Sometimes, maybe. But clients are now scrutinizing the match between attorneys and their tasks. Using an unnecessarily expensive non-equity partner to perform associate work is dangerous.

Second, they argue, associate recruitment and training are expensive, with each new associate costing $250,000 to $300,000. As a class, Reeser and McKenna assert, “associates do not make money for the firm until sometime in the end of the third or even the fourth year.”

Maybe. But at current hourly rates and required minimum billables, the payback is probably sooner. (Do the math using an average profit margin of forty percent, which is conservative.) But their larger point is correct: non-equity partners are a source of leverage that for the Am Law 50 has doubled since 1985 — from an average of 1.75 to 3.54.

The Problems

Whatever the debatable short-term economic gain, the long-run cost of expanding the non-equity ranks and making them permanent is far greater.

For starters, such lawyers become second class citizens. They know it. Everyone in the firm knows it. They may be decent, hard-working people. But once they receive the scarlet letter of permanent non-equity status, their morale plummets.

It’s understandable. After all, throughout their lives they succeeded at everything they tried — outstanding college record, good grades at a top law school. They’re intelligent and ambitious, otherwise firms wouldn’t have hired them in the first place. But then, after years of hard work they learn that they won’t reach the next level and never will. Only magical thinking can wish away the demoralizing impact of that message.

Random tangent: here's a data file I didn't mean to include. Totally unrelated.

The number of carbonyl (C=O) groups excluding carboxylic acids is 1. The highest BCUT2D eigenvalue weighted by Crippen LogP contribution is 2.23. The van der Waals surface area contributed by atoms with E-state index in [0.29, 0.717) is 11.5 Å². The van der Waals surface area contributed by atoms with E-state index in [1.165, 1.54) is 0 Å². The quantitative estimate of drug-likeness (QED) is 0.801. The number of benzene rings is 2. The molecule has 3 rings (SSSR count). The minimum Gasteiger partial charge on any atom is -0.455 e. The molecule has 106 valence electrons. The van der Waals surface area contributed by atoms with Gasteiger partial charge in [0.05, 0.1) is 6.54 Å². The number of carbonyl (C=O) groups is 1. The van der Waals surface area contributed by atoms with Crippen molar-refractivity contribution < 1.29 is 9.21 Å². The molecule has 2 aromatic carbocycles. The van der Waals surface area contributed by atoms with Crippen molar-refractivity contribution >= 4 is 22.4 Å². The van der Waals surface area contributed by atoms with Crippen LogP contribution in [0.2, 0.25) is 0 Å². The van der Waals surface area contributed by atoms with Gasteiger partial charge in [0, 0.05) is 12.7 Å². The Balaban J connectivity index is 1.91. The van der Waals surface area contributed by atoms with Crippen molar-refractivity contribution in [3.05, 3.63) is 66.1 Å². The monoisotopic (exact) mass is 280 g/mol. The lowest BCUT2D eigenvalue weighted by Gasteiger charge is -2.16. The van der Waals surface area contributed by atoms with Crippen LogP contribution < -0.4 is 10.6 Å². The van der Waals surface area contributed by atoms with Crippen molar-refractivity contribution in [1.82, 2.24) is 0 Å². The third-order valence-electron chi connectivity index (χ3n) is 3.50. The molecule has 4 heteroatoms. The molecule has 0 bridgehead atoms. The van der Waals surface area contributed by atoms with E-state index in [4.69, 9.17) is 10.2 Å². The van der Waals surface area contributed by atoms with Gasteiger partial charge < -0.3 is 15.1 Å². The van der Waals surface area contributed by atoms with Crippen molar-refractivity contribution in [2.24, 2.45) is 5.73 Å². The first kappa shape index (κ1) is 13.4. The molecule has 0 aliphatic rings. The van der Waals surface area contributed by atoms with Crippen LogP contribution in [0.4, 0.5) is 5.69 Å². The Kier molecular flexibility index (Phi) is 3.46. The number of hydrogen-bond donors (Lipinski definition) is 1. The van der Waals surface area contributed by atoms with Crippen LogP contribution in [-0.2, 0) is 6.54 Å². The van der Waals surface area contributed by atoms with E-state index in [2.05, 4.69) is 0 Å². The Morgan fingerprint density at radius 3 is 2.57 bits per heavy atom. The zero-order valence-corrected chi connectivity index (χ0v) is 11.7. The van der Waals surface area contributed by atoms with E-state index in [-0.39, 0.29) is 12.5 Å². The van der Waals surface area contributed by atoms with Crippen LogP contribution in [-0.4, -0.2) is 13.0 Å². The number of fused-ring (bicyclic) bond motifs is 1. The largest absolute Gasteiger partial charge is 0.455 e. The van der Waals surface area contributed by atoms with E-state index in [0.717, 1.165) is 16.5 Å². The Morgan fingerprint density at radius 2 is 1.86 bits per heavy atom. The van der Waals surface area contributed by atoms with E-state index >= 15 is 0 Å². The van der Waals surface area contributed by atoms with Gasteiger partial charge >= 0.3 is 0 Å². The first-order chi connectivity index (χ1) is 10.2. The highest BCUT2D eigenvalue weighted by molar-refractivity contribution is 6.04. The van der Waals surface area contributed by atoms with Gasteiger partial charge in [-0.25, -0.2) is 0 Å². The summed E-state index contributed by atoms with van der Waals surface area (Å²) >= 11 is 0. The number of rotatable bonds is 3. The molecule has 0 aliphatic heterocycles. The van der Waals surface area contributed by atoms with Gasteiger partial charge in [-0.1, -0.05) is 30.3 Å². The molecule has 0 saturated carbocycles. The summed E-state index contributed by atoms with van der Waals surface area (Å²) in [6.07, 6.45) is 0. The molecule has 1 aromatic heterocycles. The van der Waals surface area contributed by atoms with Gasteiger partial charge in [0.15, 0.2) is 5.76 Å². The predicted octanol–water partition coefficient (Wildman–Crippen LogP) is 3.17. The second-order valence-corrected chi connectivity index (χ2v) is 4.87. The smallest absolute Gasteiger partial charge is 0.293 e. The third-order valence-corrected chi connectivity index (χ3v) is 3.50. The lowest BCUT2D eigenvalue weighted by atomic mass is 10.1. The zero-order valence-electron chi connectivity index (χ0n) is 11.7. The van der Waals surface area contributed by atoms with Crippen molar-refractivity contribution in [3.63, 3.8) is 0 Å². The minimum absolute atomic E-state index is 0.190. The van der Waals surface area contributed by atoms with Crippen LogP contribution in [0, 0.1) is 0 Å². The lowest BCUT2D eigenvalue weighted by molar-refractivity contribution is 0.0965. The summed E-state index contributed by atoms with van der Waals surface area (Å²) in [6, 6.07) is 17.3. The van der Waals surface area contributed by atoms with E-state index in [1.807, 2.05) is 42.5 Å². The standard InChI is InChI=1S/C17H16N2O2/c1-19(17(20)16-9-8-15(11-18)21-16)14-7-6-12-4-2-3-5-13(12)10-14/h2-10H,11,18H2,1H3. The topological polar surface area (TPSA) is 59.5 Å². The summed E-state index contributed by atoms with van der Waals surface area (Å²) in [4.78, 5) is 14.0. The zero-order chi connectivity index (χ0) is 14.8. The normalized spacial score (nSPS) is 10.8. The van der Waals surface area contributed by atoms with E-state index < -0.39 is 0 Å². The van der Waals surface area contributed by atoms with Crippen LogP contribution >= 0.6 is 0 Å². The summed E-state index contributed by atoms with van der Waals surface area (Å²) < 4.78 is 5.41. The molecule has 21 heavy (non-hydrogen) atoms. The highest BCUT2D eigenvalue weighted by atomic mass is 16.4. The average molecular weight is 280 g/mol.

Any firm creating a permanent subclass of such attorneys takes an individual problem and makes it an institutional one. For example, if permanent non-equity partners do meaningful and fulfilling work, they’ll deprive younger attorneys of those increasingly scarce opportunities. That expands the morale problem into the senior associate ranks where career satisfaction languishes at historic lows.

Conversely, if the permanent non-equity partners are performing tasks that other attorneys avoid, that creates other difficulties. Reeser and McKenna note that such practitioners sometimes “take on non-billable leadership positions…involving pro bono, diversity, recruiting, training, and professional development.” Unfortunately, there’s no better way to send a message of management’s indifference to such pursuits than by putting the B-team in charge.

Finally, the authors suggest that a non-equity track enables firms to “retain some whiz-bang lawyers who have young children they want to spend more time with or who just want to get off the equity partner treadmill.” Remarkably, no one seems willing to rethink the wisdom of a system that produces that unhappy treadmill in the first place.

The presence of more non-equity partners in big law might simply be a residue of the enormous associate classes hired in earlier years. But for firms using them to create a permanent subclass generating short-term dollars, the strategy makes no long-term sense. Because there’s no metric to capture the downside, big law leaders will ignore it.

But if the trend continues, the non-equity partner bubble will grow and the prevailing big law model will develop another enduring chink in its increasingly fragile armor.